Spring Fever!

by Linda Pascatore

© 1994-2000 The Gobbler: Spring Bud

Have you been daydreaming at work or school, gazing mindlessly out the window at the budding trees and the bright sunshine? Do you itch to be outside every waking moment? Are you having thoughts of love and romance? Do you have an urge to fly a kite, play hooky, or even write a poem? If so, you are not going crazy, you just have a good case of spring fever.

Spring Fever seems to be the natural state of being at this time of year. The weather is finally warming up. The trees are leafing out, and the flowers are blooming. All of nature is bursting with new life. Reproductive juices are flowing in the plant and animal kingdoms. Birds are mating and nesting, and animals are giving birth.

In the past, people came together at this time of year. They celebrated their spring fever, and found expression for their aspirations and urges. Spring festivals were probably celebrated in all cultures where the season occurred. The ancient Greeks used crowns of laurel leaves in spring ceremonies, which often included outdoor athletic events. The Romans celebrated a spring festival called Florida which honored Flora, their goddess of flowers (Yes, that's where the state got its name). The local Native Americans had a Strawberry Festival (see article this issue). In England, Beltane, or the return of the sun, was celebrated with bonfires. It was the midpoint between the Spring Equinox and the Summer Solstice, and was at the height of spring. This holiday later became known as May Day.

May Day is officially on May 1st, but the celebration date was often determined locally, depending on the weather and the blooming of flowers and trees. The day was reserved for all kinds of outdoor activities, including the gathering of flowers and greenery, processions, dances around May Poles, and bonfires; all to celebrate the return of warmth and light.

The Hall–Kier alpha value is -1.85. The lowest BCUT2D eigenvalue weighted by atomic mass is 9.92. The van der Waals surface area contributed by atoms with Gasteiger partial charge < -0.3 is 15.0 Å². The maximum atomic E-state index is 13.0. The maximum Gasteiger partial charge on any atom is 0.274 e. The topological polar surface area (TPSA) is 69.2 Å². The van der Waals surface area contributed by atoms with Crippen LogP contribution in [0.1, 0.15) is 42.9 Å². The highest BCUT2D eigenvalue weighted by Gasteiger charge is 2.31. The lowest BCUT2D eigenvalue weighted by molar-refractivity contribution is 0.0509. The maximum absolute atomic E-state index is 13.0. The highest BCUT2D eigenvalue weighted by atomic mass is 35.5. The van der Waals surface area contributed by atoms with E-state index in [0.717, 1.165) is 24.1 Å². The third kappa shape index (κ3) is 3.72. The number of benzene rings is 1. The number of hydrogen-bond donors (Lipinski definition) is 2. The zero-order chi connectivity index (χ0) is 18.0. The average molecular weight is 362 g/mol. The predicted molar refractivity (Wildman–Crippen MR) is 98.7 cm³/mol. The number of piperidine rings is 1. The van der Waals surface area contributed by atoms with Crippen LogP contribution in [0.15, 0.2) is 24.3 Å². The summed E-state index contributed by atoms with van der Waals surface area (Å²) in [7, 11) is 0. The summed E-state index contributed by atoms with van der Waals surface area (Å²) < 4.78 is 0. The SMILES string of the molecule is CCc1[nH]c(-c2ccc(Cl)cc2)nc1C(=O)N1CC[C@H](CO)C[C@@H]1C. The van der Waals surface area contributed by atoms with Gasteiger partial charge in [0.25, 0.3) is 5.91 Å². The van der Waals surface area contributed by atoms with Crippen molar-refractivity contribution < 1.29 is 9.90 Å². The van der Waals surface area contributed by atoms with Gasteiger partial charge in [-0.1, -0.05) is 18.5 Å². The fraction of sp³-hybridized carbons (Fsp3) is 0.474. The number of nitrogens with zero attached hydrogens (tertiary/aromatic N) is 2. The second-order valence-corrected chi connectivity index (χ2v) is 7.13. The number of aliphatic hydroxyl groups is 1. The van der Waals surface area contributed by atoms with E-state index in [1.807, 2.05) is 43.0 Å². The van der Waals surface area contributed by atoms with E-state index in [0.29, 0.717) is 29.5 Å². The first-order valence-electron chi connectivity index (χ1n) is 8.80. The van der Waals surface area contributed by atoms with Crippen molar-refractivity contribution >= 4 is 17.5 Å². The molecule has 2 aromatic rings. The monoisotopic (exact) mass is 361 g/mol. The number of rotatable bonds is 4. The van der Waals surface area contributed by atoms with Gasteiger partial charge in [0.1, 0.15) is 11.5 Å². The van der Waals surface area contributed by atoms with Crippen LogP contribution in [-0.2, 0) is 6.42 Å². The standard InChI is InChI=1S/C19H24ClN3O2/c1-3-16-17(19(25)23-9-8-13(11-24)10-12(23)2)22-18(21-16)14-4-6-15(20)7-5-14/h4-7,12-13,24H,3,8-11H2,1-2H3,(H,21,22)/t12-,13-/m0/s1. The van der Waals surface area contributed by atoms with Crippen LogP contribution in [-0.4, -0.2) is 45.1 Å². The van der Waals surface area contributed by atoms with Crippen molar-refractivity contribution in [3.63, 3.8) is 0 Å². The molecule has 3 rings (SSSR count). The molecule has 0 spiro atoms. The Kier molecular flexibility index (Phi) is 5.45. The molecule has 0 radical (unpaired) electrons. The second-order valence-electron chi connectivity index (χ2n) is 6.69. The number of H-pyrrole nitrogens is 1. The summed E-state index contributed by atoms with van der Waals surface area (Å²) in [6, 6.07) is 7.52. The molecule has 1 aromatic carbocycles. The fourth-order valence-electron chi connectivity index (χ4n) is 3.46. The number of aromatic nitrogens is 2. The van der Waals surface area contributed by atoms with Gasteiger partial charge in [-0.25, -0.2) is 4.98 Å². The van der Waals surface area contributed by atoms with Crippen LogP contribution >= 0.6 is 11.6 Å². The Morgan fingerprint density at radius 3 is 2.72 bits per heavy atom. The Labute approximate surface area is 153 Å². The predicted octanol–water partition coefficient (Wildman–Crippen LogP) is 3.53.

Traditionally in Britain, everyone would rise early on the holiday to "go A-Maying." A large tree or May Pole was cut, decorated, and erected on the village green. Branches of hawthorne trees, greenery and flowers were gathered. These were used to festoon all the homes in the village. Then there would be a procession of all the villagers. They would wear flowers and carry them in baskets. Children would blow whistles made from willow or elder stems. This was called May Music. The procession would end on the village green.

A young girl was chosen to be the May Queen. She represented the White Lady or Queen of Faire. She would be honored throughout the day and crowned with a garland of flowers when the sun was at its highest point in the sky. The May Queen was sometimes accompanied by a male counterpart or May King. He represented either Robin Hood or Jack in the Green, also called Green Man. This was the British spirit of the woods. After the crowning, the dance around the May Pole would begin.

The May Pole was a tall, straight tree stripped of its branches. Ribbons of alternating colors were tied to the top. The dancers held a streamer and skipped across the circle to the right or left of the pole until the pole was wrapped. A song was sung during the dance. I participated in a May Pole dance once. It took quite a while and was a real production to make it work with two dozen people. I can imagine what it was like on a village scale. The dance was followed by other outdoor games and more music-making.

Historically in old England, May Day or Beltane was also the day for young couples to pair. This was probably because of the association of the holiday with fertility; with animals breeding and plants blooming. The couples would not marry yet, but wait three months for that, until the next Cross-Quarter Day (August 1st, midway between Summer Solstice and Fall Equinox). This would give them some time to determine if they were compatible. Later this waiting period was shortened to six weeks, and occurred on Summer Solstice, June 21st. Hence the tradition of June weddings.

In America today, there is no true spring holiday. Easter is a little early, before the flowers bloom. In fact, we had snow this Easter. Memorial Day is a more somber occasion, and a little late anyway. That day traditionally marks the beginning of the summer season. Many people plant on Memorial Day weekend, because the danger of frost is past. Mother's Day usually falls at about the right time for a spring festival. It is usually warm and is certainly associated with flowers.

Sometime this season, let yourself go and indulge your spring fever. Play hooky, go for a hike, make a crown of daisies and wear it on your head. Write a poem, climb a tree, or walk barefoot in the grass. Send a love letter to your spouse or someone who strikes your fancy. Have a family picnic with outdoor games, make a Maypole for your kids, have a flower parade, or just play outside. Do something foolish or frivolous. Celebrate the Springtime!



The Old Farmer's Almanac, 1993.

The Book of Festival Holidays by Marguerite Ickis.

A Calendar of Festivals by Marian Green